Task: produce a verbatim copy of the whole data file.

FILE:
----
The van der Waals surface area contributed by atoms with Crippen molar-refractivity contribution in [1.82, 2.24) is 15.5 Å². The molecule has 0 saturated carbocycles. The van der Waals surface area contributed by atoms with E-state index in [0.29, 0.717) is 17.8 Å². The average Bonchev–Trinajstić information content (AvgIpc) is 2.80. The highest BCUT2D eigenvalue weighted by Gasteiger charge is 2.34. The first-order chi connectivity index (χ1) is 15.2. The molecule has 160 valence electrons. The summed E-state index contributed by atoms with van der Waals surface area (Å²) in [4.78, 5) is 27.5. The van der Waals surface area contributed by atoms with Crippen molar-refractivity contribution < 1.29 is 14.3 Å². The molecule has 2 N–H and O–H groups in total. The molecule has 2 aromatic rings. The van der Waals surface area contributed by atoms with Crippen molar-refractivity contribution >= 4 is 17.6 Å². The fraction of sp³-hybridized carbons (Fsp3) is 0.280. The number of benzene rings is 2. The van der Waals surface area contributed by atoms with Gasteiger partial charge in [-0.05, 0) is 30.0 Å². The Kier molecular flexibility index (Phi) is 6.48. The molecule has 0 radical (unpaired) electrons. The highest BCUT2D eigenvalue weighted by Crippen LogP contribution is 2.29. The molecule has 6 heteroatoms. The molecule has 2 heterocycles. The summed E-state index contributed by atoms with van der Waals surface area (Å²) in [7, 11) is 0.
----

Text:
The van der Waals surface area contributed by atoms with Crippen molar-refractivity contribution in [1.82, 2.24) is 15.5 Å². The molecule has 0 saturated carbocycles. The van der Waals surface area contributed by atoms with E-state index in [0.29, 0.717) is 17.8 Å². The average Bonchev–Trinajstić information content (AvgIpc) is 2.80. The highest BCUT2D eigenvalue weighted by Gasteiger charge is 2.34. The first-order chi connectivity index (χ1) is 15.2. The molecule has 160 valence electrons. The summed E-state index contributed by atoms with van der Waals surface area (Å²) in [4.78, 5) is 27.5. The van der Waals surface area contributed by atoms with Crippen molar-refractivity contribution < 1.29 is 14.3 Å². The molecule has 2 N–H and O–H groups in total. The molecule has 2 aromatic rings. The van der Waals surface area contributed by atoms with Crippen molar-refractivity contribution >= 4 is 17.6 Å². The fraction of sp³-hybridized carbons (Fsp3) is 0.280. The number of benzene rings is 2. The van der Waals surface area contributed by atoms with Gasteiger partial charge in [-0.05, 0) is 30.0 Å². The Kier molecular flexibility index (Phi) is 6.48. The molecule has 0 radical (unpaired) electrons. The highest BCUT2D eigenvalue weighted by Crippen LogP contribution is 2.29. The molecule has 6 heteroatoms. The molecule has 2 heterocycles. The summed E-state index contributed by atoms with van der Waals surface area (Å²) in [7, 11) is 0.